Now what do I mean by BUY MY CRAP? You could

  • A link to an item someone can buy
  • A link to where they can leave a review
  • A link to subscribe to an email newsletter
  • A flyer for your upcoming sale
  • A link to another social media account
  • A link to make a donation to your cause

You get the idea. You give yourself the space, one day a week to promote or cross promote something your business is doing.

Here are a couple of my BUY MY CRAP posts:



The other bonus of having some set things you share? People can start to look forward to them. By the third of fourth week, Thursdays your fans/friends are subconsciously looking for that review post and wondering what it is going to be about. Even if they haven’t consciously picked up on the pattern. That’s why traffic on this site spikes on Tuesdays and Fridays, because that’s when people have come to expect new blog posts.

Now you’re sharing plan is going to be different and depend on the social network as well as what kind of business you have… but you really should make one.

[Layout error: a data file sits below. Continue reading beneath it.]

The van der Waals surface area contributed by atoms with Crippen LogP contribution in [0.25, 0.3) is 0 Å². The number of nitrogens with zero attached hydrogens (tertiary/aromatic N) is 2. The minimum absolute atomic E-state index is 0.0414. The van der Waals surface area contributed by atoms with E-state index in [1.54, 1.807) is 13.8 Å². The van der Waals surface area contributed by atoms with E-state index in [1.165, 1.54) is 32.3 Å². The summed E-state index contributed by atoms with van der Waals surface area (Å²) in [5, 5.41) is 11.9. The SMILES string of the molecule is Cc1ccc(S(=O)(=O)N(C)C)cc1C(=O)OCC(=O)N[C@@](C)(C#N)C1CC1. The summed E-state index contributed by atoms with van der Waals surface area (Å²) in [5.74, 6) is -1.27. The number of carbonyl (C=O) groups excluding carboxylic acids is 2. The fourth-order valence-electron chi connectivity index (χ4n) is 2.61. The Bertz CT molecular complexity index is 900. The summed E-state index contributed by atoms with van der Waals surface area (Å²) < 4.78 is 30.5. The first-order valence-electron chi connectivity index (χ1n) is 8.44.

A few other fake sample ones:

Jeweler on Twitter

Monday: Post about a celeb who wore jewelry well recently (link to photo)
Tuesday: Retweet something in the #jewelry hashtag.
Wednesday: Jewelry related quote
Thursday: BUY MY CRAP
Friday: Thank people who have retweeted this week

Coffee Shop on Instagram

Monday: #firstcupofcoffee photo
Tuesday: Customer of the week photo
Wednesday: BUY MY CRAP (In this case since it’s a photo only website, maybe a photo of a pairing idea (food with beverage) that you sell. Maybe all pairings could be under $10 which you could say in every caption.)
Thursday: From around town photo
Friday: Staff at work photo

You get the idea, if you step back from what you are doing and think ‘How can I regularly be creative about this?’ you are ahead of a majority of people on social media.

So hopefully you feel unblocked and see the blinking cursor as something that’ll now take up way less time in your day… and open up a new way to have fun with your online marketing.

Nicole runs Breaking Even Communications, an internet marketing company in Bar Harbor Maine. When she’s not online, she enjoys walking her short dog, cooking with bacon, and trying to be outdoorsy in Acadia National Park.